The tingles can get you married. They can also get you divorced.
Dr. Gary Chapman hears a lot about “the tingles.” It begins when couples come to him for premarital counseling, and he asks, “Why do you want to get married?”
However else they answer, one reason they always include is: “We love each other.”
To that, Dr. Chapman asks, “What do you mean, ‘We love each other’?”
After exchanging awkward looks, the couple will usually say something that equates to “the tingles” to which Dr. Chapman refers – that emotional flutter people feel because they’re attracted to each other.
“The tingles” play an important role in a relationship. They motivate people to pursue a deeper connection with someone else. They turn a simple hello into a lunch date, then into dinner together. Before long, the couple is inseparable and decide they want to get married.
There’s only one problem: the tingles fade. It’s science. Long-term studies show that the average life span of intense feelings in a relationship is two years.
That’s usually about the time Dr. Chapman hears about the tingles again – this time from couples who come to him on the verge of divorce. Not only have their feelings for their spouse diminished in intensity, but they open themselves up to those same feelings with someone else.
Associating with co-workers, neighbors, and family friends of the opposite sex is appropriate in many day-to-day circumstances. But when two people who aren’t married to each other are together day after day, an unhealthy infatuation can easily develop.
Dr. Chapman warns that anyonehas the potential for feeling the tingles for someone other than their spouse. Anyone we meet can give us the tingles because of the way they look, the way they talk, or the way they interact with us. It’s dangerous if you’re already married.
If it happens to you, there’s only one right thing to do – break it off.
“It’s not that easy, Jim,” you might be thinking. “You don’t understand what I face in my marriage, or how alive I feel when I’m around this other person.”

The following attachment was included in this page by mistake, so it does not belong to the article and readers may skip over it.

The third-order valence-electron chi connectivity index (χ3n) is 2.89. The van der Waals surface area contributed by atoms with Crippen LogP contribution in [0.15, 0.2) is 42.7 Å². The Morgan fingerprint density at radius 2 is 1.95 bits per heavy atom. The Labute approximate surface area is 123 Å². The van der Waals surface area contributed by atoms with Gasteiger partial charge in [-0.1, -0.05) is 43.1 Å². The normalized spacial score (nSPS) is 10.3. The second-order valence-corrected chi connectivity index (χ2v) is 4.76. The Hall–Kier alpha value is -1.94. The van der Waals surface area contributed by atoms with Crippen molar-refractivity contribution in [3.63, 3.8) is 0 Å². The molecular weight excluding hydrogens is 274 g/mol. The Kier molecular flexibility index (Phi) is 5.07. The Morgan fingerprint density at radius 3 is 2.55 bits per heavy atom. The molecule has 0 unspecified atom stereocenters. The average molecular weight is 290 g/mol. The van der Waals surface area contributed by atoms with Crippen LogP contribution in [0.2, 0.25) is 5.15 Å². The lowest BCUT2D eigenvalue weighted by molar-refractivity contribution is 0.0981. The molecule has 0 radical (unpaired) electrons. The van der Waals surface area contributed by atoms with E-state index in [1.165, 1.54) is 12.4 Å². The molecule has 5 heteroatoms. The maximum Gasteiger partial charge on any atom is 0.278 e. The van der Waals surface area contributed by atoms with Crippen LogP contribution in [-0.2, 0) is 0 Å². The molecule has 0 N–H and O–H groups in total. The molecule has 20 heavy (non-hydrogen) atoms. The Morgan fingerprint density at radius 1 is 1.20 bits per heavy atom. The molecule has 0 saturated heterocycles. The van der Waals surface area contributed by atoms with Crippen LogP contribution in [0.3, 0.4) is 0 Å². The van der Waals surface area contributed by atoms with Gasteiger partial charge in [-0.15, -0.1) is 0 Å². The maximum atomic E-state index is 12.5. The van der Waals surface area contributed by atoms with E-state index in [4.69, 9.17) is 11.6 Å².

Fair enough. But I do know this: breaking off connection with the person you’re turning to instead of your spouse is the right thing to do. It’s right for you. It’s right for your spouse. And, ultimately, it will prove to be right for the other person and everyone else involved, like your children.
No matter what your situation, we’re here to help you! Give our counselors a call. Let us pray with you and offer some practical steps that will help you get back into God’s will for your marriage. Call us at 1-800-A-FAMILY (232-6459), leave your name and number, and they’ll get back with you just as soon as possible.
I also want to make sure you’re aware of Hope Restored. If you’re on the brink of divorce, these marriage intensives can go a long way toward restoring your hope, facilitating healing between you and your spouse, and bringing restoration to your relationship. The number for Hope Restored is 1-866-875-2915, or visit online.
Be sure to take a few minutes to join us for our Focus on the Family Broadcast “Staying True to Your Marriage.”We’re airing a recorded message from Dr. Chapman from his DVD Series called The Marriage You’ve Always Wanted.
Listenon your local radio station, online, oniTunes, via Podcast, on our free phone app, or watch the full program on our YouTubechannel.
Dr. Gary Chapman’s book called The Marriage You’ve Always Wantedis available for a gift of any amount. Visit our websiteor give us a call at 1-800-A-FAMILY (232-6459) for more information. It’s full of straight-forward and helpful advice to help you have a biblical perspective about your marriage no matter what your circumstances.
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